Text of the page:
Secrets of the Celtic Tiger: Act Two
Ireland achieved a stunning economic revival in the past two decades; its plan for the next stage of growth could be another winner.
Ireland’s brilliant catch-up strategy of the 1990s offers important lessons for countries that want to build a modern technology-based economy. But Ireland is not growing complacent. It knows that a decade of steady and strong economic growth, high employment, and success in recruiting foreign investment hardly guarantees future results. Ireland is now supporting R&D activities designed to help it prosper not simply for years but for generations. This new effort might be instructive for the United States and other technology leaders.
Ireland’s growth in the 1990s was remarkable. From 1990 to 2003, its gross domestic product (GDP) more than tripled, from €36 billion to €138 billion, as did its GDP per capita, which rose from €10,400 to €35,200. During the same period, merchandise exports grew 4.5 times, from €18 billion to €81 billion. Meanwhile, Ireland’s debt as a percentage of GDP fell from 96 percent to 33 percent; the total labor force rose nearly 50 percent, to 1.9 million; and the rate of unemployment dropped from 12.9 percent to 4.8 percent. And inflation barely changed, from 3.4 percent to 3.5 percent.
Perhaps even more impressive was Ireland’s growth relative to the United States and the European Union (EU). Between 1994 and 2003, average annual real economic growth in the EU was just over 2 percent, in the United States just over 3 percent, and in Ireland 8 percent. Whereas Ireland’s income levels once stood at 60 percent of the EU average, they now stand at 135 percent of the average.
This rapid progress is no doubt due in part to the fact that Ireland had farther to travel than many other countries to become a 21st-century economic competitor. When the 1990s began, tourism and agriculture still dominated Ireland’s economy. All the while, however, Ireland possessed a combination of strengths that, it seems clear in retrospect, had long been ready to blossom once a more knowledge-based economic system began to emerge.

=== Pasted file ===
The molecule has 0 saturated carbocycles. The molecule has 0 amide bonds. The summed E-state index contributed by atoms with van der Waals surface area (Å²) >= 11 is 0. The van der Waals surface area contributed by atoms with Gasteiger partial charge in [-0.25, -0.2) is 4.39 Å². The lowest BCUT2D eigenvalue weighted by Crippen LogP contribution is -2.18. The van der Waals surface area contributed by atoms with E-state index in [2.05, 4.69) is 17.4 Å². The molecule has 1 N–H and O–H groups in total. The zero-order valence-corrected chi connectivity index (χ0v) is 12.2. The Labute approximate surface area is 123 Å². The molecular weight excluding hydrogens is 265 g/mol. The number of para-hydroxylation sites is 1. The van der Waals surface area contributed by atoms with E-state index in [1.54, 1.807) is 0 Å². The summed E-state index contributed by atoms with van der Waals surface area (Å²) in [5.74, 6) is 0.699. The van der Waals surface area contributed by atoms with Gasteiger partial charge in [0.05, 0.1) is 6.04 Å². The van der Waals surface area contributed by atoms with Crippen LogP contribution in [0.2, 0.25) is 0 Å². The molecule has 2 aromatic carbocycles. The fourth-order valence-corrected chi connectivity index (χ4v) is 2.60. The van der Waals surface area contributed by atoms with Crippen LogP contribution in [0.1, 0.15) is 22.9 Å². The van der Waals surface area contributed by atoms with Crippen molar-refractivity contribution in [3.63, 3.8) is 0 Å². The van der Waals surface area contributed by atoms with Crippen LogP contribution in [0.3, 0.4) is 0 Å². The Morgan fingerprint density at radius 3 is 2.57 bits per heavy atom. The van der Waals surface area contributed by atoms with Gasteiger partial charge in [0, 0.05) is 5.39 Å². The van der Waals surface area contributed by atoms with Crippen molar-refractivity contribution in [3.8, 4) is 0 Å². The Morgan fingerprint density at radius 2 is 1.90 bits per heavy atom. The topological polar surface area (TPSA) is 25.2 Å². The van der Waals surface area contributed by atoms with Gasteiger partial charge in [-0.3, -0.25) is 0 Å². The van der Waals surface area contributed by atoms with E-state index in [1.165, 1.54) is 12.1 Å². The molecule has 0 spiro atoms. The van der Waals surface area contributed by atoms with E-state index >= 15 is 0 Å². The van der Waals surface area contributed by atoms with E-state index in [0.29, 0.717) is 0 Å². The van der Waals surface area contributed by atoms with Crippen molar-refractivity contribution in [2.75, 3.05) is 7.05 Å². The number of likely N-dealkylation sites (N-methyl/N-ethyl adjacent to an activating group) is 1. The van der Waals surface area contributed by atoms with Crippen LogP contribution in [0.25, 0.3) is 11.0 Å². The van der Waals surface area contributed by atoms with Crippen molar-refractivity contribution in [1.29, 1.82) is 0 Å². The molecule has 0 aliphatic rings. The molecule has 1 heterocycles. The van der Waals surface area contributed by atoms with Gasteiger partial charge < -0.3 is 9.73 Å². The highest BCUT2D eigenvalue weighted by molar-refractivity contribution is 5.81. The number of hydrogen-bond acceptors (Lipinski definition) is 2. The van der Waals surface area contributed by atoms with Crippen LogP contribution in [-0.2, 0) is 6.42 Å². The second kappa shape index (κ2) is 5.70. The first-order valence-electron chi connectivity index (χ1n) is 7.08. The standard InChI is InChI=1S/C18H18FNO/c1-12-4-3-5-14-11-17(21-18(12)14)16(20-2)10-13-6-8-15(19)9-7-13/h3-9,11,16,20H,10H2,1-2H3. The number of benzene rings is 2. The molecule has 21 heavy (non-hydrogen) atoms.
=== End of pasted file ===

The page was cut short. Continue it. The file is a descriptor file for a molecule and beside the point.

Four sources of growth
First among these attributes is Ireland’s excellent educational system. Though it is not perfect, and passionate debates continue about how the system can best serve Ireland’s changed society, it is in some respects a model. Today, 48 percent of the Irish population has attained college-level education, compared with less than 40 percent in countries such as the United Kingdom, United States, Spain, Belgium, and France, and less than 25 percent in Germany.
Ireland’s success in the 1990s, in fact, would not have been possible if the country had not taken a crucial step 40 years ago, when it began a concerted effort to increase educational participation rates and introduce programs that would match the abilities of students to the needs of a global economy and advanced, even high-tech, enterprises. At the same time, the country started making its already demanding K-16 education system more rigorous, creating links between industry and education and formalizing and supporting workplace education.
What happened thereafter is no coincidence. In the mid-1960s, fewer than 20,000 students were attending college in Ireland. By 1999, the number had risen sixfold, to 112,000. In 1984-1985, only 40 percent of 18-year-olds in Ireland were engaged in full-time education. Ten years later, the figure was 64 percent. During the first 5 years of the 1990s, the total number of students engaged in college-level programs grew by 51 percent. By 1995, Ireland had more students as a percentage of population with science-related qualifications than any of the other 30 countries in the Organization for Economic Cooperation and Development (OECD). A long-term commitment to education provided the foundation for the boom that followed.
Second, Ireland was ready to prosper when the knowledge-based economy emerged because of a combination of benefits it enjoyed as one of 15 members (the total is now 25) of the EU and as a nation with a historically strong cultural and political connection to the United States, where 40 million people trace some part of their heritage to Ireland. The EU made massive investments in Ireland, as the single-market system followed its plan of shifting a portion of EU contributions from richer members to those in need of development, on the principle that growing markets would benefit all members. This investment transformed infrastructure, including roads, ports, and communications, and gave overseas investors reason to look to Ireland as a haven of opportunity. Meanwhile, as an English-speaking country with a unique bond to the United States, Ireland was already an enticing marketplace for U.S. enterprises. When the technology age of the 1990s arrived in the United States, great opportunities existed for it to arrive in Ireland as well, especially given the country’s other advantages.